There is growing international political consideration being given to environmental issues and forestry as is seen in UNCED's (United Nations Conference on Environment and Development) Agenda 21. Political commitment is an initial step in bridging the gap between communities and policy and decisionmakers. Political endorsement for community-based natural resource management should provide; amongst other things, formal institutional support for conflict management processes used and recognized by local communities. With the evolving roles of local institutions, NGOs and national institutions, due to decentralization, political commitment and effective implementation is vital. Information and understanding of the political context is critical if conflict management is to have a long-term impact.
The legal context includes local, national and international policies, laws, rules and regulations. Communities involved in natural resource management often use customary practices or rules to determine access and use rights. These, however, are seldom complementary with the formal legal system. Customary practices tend to evolve on a need basis although there is no guarantee that they are equitable. While the formal legal system standardizes processes, it in principle guarantees fair and equitable treatment. Since there seldom is recognition of customary practices in the formal legal system, there are often contradictions between formally recognized and customary laws.
Incongruencies in law are also found between formally recognized laws of different sectors. For example, contradictions are often found between laws that promote the agricultural sector and those that endorse forestry. In addition to these incongruencies, it is possible that certain laws are not adequately implemented within programmes or projects. Since communities are often unaware of all the legal aspects of a particular law and its implications, they often bear the cost of conflicts resulting from incongruencies or ineffective implementation. In addition to legal incongruencies, the legal context presents interesting efforts to address situations of conflict outside of the legal system. Conflict management should use these 'extralegal' practices to institutionalize processes that are flexible and provide options for adequate representation of the different interests.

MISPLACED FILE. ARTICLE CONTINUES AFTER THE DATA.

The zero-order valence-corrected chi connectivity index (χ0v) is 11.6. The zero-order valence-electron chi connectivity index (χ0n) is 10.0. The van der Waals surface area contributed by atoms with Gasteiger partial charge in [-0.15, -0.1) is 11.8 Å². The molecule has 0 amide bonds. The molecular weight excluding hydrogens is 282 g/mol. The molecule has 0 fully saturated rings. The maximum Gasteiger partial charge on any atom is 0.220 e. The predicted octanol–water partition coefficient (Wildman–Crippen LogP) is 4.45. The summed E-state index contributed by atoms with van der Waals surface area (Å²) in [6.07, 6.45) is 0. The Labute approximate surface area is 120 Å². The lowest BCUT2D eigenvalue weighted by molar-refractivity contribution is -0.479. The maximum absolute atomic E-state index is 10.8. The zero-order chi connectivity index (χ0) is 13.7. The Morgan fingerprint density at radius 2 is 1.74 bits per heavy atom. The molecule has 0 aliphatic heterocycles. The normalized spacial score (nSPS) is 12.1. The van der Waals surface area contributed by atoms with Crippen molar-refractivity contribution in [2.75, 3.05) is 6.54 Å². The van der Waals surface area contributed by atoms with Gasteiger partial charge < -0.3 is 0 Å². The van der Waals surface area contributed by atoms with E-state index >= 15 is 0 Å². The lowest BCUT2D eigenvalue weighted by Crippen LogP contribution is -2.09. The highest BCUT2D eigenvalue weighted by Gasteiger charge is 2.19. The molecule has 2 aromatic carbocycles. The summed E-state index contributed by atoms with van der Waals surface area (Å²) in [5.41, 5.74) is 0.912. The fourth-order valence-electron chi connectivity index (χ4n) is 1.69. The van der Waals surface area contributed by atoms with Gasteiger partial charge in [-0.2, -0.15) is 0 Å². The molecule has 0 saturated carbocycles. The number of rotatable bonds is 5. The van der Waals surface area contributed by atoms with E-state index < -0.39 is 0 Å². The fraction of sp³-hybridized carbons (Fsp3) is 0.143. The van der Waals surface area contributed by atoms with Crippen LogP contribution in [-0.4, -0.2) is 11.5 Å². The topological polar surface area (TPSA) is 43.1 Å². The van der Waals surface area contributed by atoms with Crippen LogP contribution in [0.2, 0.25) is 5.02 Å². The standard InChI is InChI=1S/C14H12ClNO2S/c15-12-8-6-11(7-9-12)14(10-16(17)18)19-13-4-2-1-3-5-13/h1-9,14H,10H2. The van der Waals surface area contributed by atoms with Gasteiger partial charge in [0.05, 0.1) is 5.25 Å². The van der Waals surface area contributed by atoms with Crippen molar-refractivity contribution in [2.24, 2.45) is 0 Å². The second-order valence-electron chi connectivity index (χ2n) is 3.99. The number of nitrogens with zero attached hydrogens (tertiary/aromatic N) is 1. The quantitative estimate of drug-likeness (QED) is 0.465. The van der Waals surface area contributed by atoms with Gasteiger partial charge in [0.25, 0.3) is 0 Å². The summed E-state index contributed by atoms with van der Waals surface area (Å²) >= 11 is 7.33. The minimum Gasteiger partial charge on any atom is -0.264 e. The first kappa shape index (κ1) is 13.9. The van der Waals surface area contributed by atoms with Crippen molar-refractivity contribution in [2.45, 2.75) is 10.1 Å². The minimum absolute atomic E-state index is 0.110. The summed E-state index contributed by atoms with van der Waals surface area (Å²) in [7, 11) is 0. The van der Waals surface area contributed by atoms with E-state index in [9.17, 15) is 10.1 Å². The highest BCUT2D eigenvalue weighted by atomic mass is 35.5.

Effective conflict management must work with the interplay between the environmental, social, economic, political and legal factors. These factors influence the actors and resource, and in turn the stakes, and therefore, they help determine the appropriate approach or tools for conflict management.
One of the four basic premises to alternative conflict management states that every weaker party should know that it is never against a more powerful monolithic or universally adversarial party (Pendzich, Thomas and Wohlgenant, 1995). The basis for this premise is that there are different sources of power, such as economic, social, political or legal factors. But power is always relative since these factors are interrelated. It should always be possible to reduce the power disparity between actors in conflict. This is where conflict management, through alliance building or information dissemination, can be of value.
Natural resource conflicts in community forestry are characterized by power disparities. The power disparity influences, amongst other things, decisionmaking, resource distribution, manifestation of the conflict and conflict management, as seen in the case regarding timber concessions in Cameroon (Thomas et al., 1996). In this context, the e-conference discussions raised an important question regarding the feasibility of certain conflict management practices, such as mediation, to bridge significant disparities of power. In such cases, there is need to determine whether it is necessary to reduce the disparity of power through different steps prior to employing mediation to manage a situation of conflict.
Reduction of power differences cannot be confined to the negotiation process or until the situation of conflict is addressed. Changes in the distribution of power should be a long-term benefit from the process of conflict management. Conflict management has also to create opportunities to recognize, use and benefit from the new power distributions.